In this section, I'll derive some formulas for . I'll also show that has an important property called *
multiplicativity*. To put this in the proper context, I'll
discuss arithmetic functions, Dirichlet products, and the Möbius
inversion formula.

In case you prefer a more direct approach to the formulas and properties of , I give an alternative proof of the multiplicativity of in the appendix to this section.

* Definition.* An * arithmetic
function* is a function defined on the positive integers which
takes values in the real or complex numbers.

For instance, define by . Then f is an arithmetic function.

Many functions which are important in number theory are arithmetic functions. For example:

(a) The Euler phi function is an arithmetic function.

(b) Define the * number of divisors function*
by

For example, , since there are 6 positive divisors of 12 --- 1, 2, 3, 4, 6, and 12. is an arithmetic function.

(c) Define the * sum of divisors function* by

Since 1, 2, 3, 6, 9, and 18 are the positive divisors of 18,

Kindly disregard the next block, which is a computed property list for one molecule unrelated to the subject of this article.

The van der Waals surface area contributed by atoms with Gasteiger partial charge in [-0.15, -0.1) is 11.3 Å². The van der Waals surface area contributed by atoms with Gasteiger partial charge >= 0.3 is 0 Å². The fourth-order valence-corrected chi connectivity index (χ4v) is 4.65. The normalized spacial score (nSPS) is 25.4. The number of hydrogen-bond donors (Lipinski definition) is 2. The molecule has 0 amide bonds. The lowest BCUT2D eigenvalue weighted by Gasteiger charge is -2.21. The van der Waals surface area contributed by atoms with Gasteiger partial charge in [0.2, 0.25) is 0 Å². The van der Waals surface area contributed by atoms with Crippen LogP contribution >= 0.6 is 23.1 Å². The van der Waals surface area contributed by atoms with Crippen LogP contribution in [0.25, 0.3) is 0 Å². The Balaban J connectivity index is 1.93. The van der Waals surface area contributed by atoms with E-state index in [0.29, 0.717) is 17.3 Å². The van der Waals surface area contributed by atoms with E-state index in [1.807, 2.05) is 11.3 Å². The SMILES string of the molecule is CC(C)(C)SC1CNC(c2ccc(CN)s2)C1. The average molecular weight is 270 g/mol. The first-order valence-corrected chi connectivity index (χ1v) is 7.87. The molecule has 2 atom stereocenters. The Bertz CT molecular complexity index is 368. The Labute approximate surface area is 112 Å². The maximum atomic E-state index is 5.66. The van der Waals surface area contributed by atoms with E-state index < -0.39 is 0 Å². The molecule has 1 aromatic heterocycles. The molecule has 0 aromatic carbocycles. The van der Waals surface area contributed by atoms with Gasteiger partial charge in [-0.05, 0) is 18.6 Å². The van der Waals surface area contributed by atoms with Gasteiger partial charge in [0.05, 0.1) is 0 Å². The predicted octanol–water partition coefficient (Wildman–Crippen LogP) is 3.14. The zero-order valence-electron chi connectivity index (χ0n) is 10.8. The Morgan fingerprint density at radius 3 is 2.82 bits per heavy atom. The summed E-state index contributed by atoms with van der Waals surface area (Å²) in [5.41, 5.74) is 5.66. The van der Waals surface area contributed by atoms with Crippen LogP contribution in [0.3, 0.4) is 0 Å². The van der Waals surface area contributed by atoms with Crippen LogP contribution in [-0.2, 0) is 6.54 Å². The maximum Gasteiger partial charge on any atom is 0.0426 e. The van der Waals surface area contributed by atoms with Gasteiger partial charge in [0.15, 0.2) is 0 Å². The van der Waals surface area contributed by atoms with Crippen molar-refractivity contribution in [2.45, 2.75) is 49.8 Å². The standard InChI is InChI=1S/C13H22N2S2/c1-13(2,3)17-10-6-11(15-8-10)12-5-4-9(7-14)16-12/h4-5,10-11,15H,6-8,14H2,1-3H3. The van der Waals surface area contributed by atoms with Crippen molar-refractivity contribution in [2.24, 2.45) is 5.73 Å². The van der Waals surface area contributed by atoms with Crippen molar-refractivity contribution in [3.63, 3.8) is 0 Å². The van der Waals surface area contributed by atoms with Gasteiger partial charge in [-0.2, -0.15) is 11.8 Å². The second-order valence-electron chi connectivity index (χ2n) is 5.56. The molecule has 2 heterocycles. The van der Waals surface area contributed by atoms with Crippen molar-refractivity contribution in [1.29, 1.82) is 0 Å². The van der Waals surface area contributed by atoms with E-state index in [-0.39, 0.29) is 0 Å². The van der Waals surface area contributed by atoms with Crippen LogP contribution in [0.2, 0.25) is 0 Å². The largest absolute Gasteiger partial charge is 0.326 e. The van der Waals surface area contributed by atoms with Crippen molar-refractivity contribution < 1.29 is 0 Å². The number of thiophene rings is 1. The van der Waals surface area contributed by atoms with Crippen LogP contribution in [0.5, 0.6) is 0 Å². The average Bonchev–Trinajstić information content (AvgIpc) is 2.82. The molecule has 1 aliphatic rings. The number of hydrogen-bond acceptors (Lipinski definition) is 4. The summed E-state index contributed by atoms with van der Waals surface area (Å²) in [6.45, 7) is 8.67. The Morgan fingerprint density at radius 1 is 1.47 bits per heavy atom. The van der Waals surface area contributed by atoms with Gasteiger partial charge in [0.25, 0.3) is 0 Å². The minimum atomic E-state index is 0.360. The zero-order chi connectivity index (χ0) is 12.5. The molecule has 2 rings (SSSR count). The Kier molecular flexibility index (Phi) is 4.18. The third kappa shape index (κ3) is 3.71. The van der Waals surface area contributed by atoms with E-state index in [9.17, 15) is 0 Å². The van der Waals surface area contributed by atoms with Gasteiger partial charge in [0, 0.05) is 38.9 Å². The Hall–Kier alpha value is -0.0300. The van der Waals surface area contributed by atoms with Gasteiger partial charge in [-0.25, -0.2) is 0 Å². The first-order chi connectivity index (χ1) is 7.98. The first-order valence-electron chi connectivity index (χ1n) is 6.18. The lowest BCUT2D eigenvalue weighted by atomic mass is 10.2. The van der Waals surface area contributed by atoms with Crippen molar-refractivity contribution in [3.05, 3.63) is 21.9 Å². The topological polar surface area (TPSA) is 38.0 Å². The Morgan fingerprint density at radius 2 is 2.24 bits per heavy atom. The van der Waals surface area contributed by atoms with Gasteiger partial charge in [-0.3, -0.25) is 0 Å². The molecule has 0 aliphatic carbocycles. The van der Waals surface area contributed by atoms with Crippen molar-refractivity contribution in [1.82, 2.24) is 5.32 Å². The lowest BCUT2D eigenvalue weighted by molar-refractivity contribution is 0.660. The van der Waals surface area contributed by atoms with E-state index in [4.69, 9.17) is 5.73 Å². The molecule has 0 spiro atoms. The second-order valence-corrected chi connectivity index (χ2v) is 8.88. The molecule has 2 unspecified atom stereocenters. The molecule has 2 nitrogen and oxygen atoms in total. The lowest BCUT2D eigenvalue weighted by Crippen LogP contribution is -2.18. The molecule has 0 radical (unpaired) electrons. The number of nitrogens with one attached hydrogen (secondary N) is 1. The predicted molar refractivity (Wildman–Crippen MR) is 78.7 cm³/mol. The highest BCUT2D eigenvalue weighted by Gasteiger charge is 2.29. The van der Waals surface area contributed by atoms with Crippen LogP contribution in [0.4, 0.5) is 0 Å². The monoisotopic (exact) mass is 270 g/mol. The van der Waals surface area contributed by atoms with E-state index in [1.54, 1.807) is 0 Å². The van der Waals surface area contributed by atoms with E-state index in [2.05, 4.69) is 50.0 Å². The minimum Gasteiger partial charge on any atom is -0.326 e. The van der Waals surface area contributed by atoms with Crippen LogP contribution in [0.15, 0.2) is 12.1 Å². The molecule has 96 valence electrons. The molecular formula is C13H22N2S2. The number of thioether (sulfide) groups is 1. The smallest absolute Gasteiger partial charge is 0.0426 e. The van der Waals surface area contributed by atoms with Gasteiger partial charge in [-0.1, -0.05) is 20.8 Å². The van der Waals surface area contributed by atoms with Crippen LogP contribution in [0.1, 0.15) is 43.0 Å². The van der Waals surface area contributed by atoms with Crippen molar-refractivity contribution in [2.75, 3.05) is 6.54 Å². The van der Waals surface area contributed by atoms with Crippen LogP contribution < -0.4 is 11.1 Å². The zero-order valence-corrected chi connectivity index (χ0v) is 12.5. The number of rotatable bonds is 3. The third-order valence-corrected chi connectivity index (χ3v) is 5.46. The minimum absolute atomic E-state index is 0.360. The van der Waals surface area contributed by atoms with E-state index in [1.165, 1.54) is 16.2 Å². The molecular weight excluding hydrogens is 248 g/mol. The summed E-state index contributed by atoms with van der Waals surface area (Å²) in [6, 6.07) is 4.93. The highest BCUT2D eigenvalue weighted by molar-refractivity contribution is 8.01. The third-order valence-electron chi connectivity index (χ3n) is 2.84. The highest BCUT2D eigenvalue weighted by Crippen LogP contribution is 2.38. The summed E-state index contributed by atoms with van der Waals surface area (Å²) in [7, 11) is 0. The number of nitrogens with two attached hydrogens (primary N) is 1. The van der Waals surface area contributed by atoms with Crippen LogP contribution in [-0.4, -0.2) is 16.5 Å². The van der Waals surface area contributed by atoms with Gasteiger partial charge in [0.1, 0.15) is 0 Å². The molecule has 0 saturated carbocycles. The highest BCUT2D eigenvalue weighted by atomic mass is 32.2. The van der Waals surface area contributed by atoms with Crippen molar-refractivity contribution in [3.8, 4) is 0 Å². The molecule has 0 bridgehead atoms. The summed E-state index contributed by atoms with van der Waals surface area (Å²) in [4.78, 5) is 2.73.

is an arithmetic function.

In order to find ways of computing , , and , we can use the following approach: First, compute the function for p, where p is prime.

Next, compute the function for , where p is prime and .

Finally, for a general number n, factor n into a product of powers of primes and use the result for .

In order to make the jump from prime powers to an arbitrary integer,
we'll show that the functions in question are *
multiplicative*. While it's possible to do this directly for each
function, we can also prove results which will allow us to use the
same approach for , , and . These results are
important for other applications.

* Definition.* The * Möbius
function* is the arithmetic function defined by , and for ,